Estrogen Matters (Hardcover)
Why Taking Hormones in Menopause Can Improve Women's Well-Being and Lengthen Their Lives -- Without Raising the Risk of Breast Cancer
Little, Brown Spark, 9780316481205, 320pp.
Publication Date: September 4, 2018
For years, hormone replacement therapy (HRT) was hailed as a miracle. Study after study showed that HRT, if initiated at the onset of menopause, could ease symptoms ranging from hot flashes to memory loss; reduce the risk of heart disease, Alzheimer's, osteoporosis, and some cancers; and even extend a woman's overall life expectancy. But when a large study by the Women's Health Initiative announced results showing an uptick in breast cancer among women taking HRT, the winds shifted abruptly, and HRT, officially deemed a carcinogen, was abandoned.
Now, sixteen years after HRT was left for dead, Dr. Bluming, a medical oncologist, and Dr. Tavris, a social psychologist, track its strange history and present a compelling case for its resurrection. They investigate what led the public -- and much of the medical establishment -- to accept the Women's Health Initiative's often exaggerated claims, while also providing a fuller picture of the science that supports HRT.
A sobering and revelatory read, Estrogen Matters sets the record straight on this beneficial treatment and provides an empowering path to wellness for women everywhere.
About the Author
Carol Tavris, PhD, is a social psychologist who has written widely about psychological science. Her trade books include Anger; The Mismeasure of Woman; and, with Elliot Aronson, Mistakes Were Made (But Not by Me). She has won numerous awards for her science writing and contributions to skepticism and gender equity.
Praise For Estrogen Matters: Why Taking Hormones in Menopause Can Improve Women's Well-Being and Lengthen Their Lives -- Without Raising the Risk of Breast Cancer…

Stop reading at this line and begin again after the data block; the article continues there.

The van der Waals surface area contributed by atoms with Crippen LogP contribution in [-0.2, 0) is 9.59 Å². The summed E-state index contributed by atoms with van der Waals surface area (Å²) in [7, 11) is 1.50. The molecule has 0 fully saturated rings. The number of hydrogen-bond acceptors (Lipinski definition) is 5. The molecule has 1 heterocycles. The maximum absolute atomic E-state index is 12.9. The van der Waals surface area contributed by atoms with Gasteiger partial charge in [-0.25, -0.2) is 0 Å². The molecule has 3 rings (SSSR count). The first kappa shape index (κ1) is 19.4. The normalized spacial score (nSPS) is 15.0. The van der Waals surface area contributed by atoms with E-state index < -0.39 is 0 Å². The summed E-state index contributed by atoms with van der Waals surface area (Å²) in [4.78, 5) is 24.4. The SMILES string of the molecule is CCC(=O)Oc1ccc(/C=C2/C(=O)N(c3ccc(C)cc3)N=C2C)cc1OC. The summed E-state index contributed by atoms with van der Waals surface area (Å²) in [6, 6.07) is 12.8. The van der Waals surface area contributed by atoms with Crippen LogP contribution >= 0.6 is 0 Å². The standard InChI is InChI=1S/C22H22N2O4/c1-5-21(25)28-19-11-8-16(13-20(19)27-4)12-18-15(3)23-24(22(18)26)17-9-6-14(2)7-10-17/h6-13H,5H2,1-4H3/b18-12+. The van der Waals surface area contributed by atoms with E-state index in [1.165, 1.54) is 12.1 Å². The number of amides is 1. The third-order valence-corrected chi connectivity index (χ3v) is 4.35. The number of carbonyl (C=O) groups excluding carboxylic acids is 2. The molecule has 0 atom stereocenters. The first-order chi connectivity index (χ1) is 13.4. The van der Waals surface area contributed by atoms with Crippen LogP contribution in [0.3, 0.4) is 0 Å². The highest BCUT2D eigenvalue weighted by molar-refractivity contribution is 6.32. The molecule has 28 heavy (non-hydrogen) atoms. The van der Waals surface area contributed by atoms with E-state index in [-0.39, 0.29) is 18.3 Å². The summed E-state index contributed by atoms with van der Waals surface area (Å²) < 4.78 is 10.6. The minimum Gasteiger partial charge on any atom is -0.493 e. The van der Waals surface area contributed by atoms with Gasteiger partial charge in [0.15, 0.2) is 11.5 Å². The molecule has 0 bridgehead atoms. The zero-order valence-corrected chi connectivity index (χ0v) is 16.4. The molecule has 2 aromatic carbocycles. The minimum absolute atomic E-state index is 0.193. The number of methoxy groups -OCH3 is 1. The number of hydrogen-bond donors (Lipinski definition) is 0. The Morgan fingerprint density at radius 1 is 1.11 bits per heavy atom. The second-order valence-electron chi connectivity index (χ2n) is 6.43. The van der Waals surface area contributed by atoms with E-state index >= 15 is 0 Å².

"Given breast cancer's substantial morbidity, mortality, emotional toll and the vast consequences of its treatment, the frontal salvo on the conventional wisdom of estrogen use by Avrum Bluming and Carol Tavris is refreshing and welcome. The book will stir a lively debate about the merits of decades of existing clinical research on estrogens and help reframe the way clinicians and patients view the tradeoff between the benefits and risks of hormone therapy."—Jerome P. Kassirer, MD, Distinguished Professor, Tufts University School of Medicine; Editor-in-Chief, New England Journal of Medicine
"This is such an important book, I want to do all I can to encourage every woman to read it. Groundbreaking and carefully researched, Estrogen Matters provides essential information about the many benefits of estrogen at menopause and even after a diagnosis of breast cancer. It reveals the misinterpretation of study results that led women (and their doctors) to have unwarranted concerns about estrogen use. The thoughtful information presented here will help women feel more comfortable taking estrogen, leading to healthier, longer lives for many."—Patricia T. Kelly, PhD, specialist in cancer risk assessment and author of Assessing Your True Risk of Breast Cancer